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agriculture: a science, an art, and a business directed at the cultivation of crops and the raising of livestock for sustenance and for profit.

agrarian: referring to the culture of agricultural communities and the type of tenure system that determines access to land and the kind of cultivation practices employed there.

hunting and gathering: activities whereby people feed themselves through killing wild animals and fish and gathering fruits, roots, nuts, and other edible plants to sustain themselves. Sahara

pastoralism: subsistence activity that involves the breeding and herding of animals to satisfy the human needs of food, shelter, and clothing.

transhumance: movement of herds according to seasonal rhythms: warmer, lowland areas in the winter; cooler, highland areas in the summer.

subsistence agriculture: farming for direct consumption by the producers, not for sale.

shifting cultivation: a system in which farmers aim to maintain soil fertility by rotating the fields within which cultivation occurs.

swidden: land that is cleared through slash-and-burn and is ready for cultivation.

intertillage: practice of mixing different seeds and seedlings in the same swidden.

crop rotation: method of maintaining soil fertility where the fields under cultivation remain the same, but the crop being planted is changed.

Soils "A critical sustaining structure for plants, animals, and human life." (Elemental Geosystems)

Soil: combination of sediments and decayed organic matter (humus) and empty pore space.

Weathering: disintegration and decomposition of rock at or near the surface.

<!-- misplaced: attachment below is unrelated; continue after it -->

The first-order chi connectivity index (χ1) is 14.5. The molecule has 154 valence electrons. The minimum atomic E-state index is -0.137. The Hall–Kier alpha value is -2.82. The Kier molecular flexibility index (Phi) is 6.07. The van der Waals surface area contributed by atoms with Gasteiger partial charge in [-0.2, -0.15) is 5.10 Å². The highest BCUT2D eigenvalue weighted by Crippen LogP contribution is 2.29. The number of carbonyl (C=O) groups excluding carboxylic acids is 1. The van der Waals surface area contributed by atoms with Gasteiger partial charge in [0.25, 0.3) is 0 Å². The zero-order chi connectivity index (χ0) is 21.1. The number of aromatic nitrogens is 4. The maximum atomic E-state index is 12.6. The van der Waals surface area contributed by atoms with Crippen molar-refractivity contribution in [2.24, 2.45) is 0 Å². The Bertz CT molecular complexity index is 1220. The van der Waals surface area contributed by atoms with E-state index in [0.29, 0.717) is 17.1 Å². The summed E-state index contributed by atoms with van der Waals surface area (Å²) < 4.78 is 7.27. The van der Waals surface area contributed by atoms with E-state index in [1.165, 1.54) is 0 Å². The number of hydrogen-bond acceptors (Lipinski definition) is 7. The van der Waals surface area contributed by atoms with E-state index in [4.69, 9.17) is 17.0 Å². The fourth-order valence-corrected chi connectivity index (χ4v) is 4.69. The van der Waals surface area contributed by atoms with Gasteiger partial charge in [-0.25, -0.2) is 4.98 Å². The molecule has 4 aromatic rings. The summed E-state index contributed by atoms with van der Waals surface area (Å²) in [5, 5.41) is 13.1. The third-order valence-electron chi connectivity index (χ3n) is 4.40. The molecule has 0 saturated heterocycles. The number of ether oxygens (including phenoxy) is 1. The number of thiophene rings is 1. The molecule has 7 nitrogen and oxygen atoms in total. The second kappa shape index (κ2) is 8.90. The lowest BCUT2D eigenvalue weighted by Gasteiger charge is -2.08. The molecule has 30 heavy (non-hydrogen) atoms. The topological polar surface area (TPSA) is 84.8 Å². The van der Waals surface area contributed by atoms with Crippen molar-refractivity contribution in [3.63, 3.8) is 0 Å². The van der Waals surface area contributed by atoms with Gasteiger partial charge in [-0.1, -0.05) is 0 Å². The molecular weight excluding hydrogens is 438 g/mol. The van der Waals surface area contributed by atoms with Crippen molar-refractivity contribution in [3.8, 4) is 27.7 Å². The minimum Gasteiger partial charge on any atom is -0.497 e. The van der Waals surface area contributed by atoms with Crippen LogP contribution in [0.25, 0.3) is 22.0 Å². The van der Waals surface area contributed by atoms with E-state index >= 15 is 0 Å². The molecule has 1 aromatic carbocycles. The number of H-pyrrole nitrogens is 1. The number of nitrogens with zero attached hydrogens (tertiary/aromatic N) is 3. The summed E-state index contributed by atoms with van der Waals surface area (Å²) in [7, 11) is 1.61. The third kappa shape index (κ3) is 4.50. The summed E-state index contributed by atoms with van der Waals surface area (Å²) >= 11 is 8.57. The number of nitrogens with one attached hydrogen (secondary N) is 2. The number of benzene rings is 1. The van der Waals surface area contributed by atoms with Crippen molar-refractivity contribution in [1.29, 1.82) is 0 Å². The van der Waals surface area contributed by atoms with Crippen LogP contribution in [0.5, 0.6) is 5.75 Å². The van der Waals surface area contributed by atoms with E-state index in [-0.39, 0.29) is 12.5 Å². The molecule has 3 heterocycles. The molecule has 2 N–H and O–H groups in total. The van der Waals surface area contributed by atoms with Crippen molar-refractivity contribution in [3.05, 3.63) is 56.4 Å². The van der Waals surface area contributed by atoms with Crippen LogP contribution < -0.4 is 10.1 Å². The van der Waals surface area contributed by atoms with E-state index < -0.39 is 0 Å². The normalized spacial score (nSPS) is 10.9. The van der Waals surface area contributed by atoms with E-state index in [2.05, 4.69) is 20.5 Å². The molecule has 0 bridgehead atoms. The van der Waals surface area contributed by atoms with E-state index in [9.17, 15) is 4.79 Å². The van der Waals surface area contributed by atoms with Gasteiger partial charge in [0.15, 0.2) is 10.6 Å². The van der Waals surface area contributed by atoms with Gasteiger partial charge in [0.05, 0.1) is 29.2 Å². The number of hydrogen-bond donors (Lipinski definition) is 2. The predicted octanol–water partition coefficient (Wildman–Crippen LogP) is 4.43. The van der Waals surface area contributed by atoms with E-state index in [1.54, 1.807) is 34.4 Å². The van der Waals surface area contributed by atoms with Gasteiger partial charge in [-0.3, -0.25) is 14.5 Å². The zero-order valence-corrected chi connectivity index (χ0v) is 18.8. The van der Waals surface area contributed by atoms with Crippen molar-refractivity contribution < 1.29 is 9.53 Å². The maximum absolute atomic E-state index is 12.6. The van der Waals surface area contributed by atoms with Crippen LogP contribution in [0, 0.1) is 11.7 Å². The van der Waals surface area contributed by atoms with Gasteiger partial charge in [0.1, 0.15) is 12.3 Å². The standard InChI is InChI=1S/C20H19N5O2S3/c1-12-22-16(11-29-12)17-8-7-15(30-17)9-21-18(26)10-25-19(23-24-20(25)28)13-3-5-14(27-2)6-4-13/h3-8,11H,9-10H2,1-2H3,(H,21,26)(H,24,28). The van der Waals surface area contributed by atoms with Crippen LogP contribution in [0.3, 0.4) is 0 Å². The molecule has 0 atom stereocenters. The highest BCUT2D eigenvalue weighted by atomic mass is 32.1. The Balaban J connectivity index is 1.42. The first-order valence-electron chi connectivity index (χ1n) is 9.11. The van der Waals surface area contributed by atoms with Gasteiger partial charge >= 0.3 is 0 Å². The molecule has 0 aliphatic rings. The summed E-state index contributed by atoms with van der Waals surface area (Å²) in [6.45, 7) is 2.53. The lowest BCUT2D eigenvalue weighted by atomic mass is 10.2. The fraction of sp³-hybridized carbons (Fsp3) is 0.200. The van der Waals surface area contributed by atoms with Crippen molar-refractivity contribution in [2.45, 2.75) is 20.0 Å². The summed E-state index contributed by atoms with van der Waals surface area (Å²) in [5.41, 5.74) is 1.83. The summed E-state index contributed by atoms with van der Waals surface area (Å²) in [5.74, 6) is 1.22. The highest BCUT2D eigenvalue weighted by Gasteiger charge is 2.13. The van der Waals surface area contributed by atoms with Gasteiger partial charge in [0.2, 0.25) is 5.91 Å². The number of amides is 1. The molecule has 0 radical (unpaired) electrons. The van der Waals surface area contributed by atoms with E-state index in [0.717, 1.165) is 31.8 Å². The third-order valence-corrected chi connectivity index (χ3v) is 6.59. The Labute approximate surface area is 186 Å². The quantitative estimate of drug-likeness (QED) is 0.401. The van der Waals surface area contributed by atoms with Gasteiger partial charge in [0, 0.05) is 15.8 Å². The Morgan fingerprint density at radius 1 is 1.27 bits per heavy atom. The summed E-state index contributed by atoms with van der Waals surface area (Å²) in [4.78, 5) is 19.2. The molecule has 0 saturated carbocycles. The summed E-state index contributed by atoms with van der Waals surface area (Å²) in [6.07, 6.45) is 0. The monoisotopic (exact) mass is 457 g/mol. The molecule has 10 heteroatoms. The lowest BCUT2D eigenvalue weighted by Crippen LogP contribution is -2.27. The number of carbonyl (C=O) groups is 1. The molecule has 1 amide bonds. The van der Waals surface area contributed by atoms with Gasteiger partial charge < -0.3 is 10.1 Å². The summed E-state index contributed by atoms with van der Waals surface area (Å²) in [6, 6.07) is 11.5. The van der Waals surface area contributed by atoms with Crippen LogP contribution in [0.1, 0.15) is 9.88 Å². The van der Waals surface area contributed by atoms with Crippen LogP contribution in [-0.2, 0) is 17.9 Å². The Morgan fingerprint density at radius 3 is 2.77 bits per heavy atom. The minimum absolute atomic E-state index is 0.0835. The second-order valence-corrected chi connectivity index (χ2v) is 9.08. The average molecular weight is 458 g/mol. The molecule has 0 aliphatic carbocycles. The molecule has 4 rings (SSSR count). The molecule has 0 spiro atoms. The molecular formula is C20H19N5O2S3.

Formation processes of water: Water percolating down - moves and removes soluble material, leaching.Evaporation makes water soak upwards causing minerals to precipitate

example:

salinization - Over irrigation in dry regions causes the water table to rise allowing ground water to soak upwards to the surface. Minerals and salts dissolved in the water are transported to the surface and concentrate there as the water evaporates away. This renders the soil dead and infertile.

Controls on Soil Formation:

Climate
water and energy:
Weathering rates are faster in a warm, moist climate.

Plants and Animals plants and animals are a source of organic matter (humus) organic acids enhance chemical weathering.

micro-organisms (bacteria, fungi) break down organic matter

Parent Material
Residual Soil - type of bedrock (granite? limestone? sandstone?)
Transported Soil - alluvial soils laid down by water, loess laid down by wind.
Volcanic Soils - parent material lands on top of the soil.

Topography
Slope and angle - soil poorly developed on steep slopes and piles up in cracks.
Angle determines sun exposure

Time
soils generally take millennia to develop, but can be eroded away in a few years.



Sources:
Elemental Geosystems (2nd ed.), by R.W. Christopherson, 1998